The police want powers to tackle a “grey area” in the array of public order laws. At present, causing offence by itself is not a criminal offence.
“There must be a clear message that we will not allow any extremist group to display banners or make public statements that clearly cause offence within the existing law,” the document says.
The document continues: “Is the sand shifting in our collective viewpoint around what constitutes ‘causing offence’? Equally, we need to have a clearer determination of current community perceptions around what ‘public offence’ actually means. We also need to think more laterally around how we police public demonstrations where ‘offence’ could be caused, while still respecting the British position around freedom of speech.”
The document, entitled “The widening agenda of public demonstrations and radicalisation”, says Islamic extremists have learned how to cause offence without breaking the law. It also reveals that the government has yet to implement the bill outlawing religious hatred which received royal assent in February. It says that the law may prove useless against extremists: “Virtually all activity by protesters could constitute insulting or abusive language, behaviour or banners towards particular religions, but would fall outside the remit of inciting religious hatred.”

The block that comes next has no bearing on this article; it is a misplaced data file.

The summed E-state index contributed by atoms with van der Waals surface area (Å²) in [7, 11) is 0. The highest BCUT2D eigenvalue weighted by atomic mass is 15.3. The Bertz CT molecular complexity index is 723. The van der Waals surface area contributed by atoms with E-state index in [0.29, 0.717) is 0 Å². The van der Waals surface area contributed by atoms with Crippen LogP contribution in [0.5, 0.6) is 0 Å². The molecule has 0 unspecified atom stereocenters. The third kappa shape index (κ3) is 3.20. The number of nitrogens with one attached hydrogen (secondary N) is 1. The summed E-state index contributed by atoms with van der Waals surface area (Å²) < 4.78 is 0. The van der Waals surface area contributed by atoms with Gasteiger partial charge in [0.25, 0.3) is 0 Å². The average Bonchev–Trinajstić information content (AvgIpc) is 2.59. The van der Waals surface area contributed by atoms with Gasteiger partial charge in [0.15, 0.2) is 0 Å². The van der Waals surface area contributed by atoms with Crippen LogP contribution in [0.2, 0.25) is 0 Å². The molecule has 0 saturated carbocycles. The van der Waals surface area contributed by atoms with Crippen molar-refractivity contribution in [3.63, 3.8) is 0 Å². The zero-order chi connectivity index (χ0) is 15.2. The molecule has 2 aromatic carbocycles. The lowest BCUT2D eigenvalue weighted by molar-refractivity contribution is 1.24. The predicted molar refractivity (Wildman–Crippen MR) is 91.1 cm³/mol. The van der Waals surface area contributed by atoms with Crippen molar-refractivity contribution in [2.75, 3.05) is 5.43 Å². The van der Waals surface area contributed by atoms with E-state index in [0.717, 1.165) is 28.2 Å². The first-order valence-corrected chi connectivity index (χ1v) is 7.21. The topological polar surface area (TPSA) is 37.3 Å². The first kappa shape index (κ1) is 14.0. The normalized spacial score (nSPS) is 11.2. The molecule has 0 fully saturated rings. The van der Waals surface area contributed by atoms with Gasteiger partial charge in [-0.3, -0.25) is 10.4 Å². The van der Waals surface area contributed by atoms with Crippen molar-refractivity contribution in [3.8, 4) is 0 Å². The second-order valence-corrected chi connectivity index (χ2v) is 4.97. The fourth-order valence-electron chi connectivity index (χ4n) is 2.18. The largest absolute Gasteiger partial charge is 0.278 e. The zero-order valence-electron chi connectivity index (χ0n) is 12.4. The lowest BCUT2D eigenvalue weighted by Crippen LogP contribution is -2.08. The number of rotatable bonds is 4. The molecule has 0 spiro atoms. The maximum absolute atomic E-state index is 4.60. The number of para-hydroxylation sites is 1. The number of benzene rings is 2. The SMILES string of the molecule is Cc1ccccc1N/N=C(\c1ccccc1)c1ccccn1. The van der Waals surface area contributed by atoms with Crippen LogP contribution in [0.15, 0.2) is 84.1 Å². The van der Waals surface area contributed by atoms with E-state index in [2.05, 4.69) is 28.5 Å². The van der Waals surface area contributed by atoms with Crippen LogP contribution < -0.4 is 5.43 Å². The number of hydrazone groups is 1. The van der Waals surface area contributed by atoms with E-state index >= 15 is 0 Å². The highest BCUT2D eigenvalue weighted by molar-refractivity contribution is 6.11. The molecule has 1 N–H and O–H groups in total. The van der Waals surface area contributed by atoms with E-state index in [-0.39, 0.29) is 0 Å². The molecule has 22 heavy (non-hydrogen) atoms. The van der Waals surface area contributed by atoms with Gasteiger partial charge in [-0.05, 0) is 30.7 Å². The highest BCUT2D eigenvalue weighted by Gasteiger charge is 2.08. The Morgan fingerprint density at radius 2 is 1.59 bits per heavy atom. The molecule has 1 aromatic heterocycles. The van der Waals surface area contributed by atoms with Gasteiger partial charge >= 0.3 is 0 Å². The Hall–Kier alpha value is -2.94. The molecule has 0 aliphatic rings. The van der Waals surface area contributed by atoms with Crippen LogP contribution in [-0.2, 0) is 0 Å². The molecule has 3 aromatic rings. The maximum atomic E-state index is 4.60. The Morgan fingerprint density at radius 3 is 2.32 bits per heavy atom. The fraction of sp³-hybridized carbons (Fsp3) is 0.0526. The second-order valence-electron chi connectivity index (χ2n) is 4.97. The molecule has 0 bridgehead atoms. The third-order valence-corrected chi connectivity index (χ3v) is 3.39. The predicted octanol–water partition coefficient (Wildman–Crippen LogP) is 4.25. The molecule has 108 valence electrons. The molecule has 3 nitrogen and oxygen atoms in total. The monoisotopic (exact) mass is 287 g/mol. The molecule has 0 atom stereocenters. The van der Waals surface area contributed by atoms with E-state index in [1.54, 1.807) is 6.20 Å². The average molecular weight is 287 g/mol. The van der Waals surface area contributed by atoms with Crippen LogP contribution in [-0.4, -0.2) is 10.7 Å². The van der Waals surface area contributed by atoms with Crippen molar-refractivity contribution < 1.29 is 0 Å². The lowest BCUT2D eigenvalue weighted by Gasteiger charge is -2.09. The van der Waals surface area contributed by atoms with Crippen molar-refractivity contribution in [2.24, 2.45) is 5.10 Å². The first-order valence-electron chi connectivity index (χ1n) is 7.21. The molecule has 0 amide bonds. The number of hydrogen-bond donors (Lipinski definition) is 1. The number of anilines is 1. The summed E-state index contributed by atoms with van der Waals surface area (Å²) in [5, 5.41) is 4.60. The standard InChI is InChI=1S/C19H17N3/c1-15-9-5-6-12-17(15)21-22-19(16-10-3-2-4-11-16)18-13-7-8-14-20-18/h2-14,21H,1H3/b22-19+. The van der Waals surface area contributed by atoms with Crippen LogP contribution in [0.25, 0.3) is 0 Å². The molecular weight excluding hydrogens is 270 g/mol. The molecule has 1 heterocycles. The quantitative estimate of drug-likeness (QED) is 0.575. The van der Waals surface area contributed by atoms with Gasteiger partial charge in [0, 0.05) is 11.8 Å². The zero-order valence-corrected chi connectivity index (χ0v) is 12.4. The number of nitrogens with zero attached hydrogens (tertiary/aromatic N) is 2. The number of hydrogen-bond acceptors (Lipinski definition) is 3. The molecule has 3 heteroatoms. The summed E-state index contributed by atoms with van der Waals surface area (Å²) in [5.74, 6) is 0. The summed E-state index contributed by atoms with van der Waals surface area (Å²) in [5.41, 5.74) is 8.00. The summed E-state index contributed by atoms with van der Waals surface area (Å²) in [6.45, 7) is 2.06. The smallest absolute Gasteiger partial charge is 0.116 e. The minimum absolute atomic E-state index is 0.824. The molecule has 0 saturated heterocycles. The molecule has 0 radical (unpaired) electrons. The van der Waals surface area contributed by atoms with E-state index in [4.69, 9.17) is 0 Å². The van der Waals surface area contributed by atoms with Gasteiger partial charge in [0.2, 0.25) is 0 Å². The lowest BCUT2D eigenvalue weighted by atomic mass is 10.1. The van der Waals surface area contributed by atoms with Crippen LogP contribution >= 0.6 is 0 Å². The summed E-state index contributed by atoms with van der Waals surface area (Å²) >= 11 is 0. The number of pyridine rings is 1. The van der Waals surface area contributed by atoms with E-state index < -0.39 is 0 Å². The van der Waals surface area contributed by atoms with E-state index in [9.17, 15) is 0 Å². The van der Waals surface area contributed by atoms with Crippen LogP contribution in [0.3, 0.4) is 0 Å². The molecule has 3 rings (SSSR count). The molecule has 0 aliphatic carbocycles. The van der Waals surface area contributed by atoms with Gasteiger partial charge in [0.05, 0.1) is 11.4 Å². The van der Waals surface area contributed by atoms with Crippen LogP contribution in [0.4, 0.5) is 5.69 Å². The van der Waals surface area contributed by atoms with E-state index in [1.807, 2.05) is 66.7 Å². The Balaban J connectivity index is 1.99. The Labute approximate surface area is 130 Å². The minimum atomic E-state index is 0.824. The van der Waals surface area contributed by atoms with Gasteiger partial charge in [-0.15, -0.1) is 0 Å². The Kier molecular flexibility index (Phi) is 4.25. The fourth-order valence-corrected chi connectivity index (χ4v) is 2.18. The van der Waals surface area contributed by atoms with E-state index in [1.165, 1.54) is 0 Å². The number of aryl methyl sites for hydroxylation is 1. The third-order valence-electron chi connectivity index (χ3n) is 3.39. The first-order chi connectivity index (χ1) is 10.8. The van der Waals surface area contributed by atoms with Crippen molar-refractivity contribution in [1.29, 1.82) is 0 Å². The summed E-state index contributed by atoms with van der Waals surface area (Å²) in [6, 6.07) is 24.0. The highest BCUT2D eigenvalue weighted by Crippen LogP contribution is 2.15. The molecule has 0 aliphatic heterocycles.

The director of Liberty, Shami Chakrabarti, said: “[The proposal] misunderstands the nature of law and free expression in a democracy and casts the police as censors in chief. It aims to protect people from ‘offence’ rather than harm, slates the CPS and muses wildly on ‘public perceptions’.”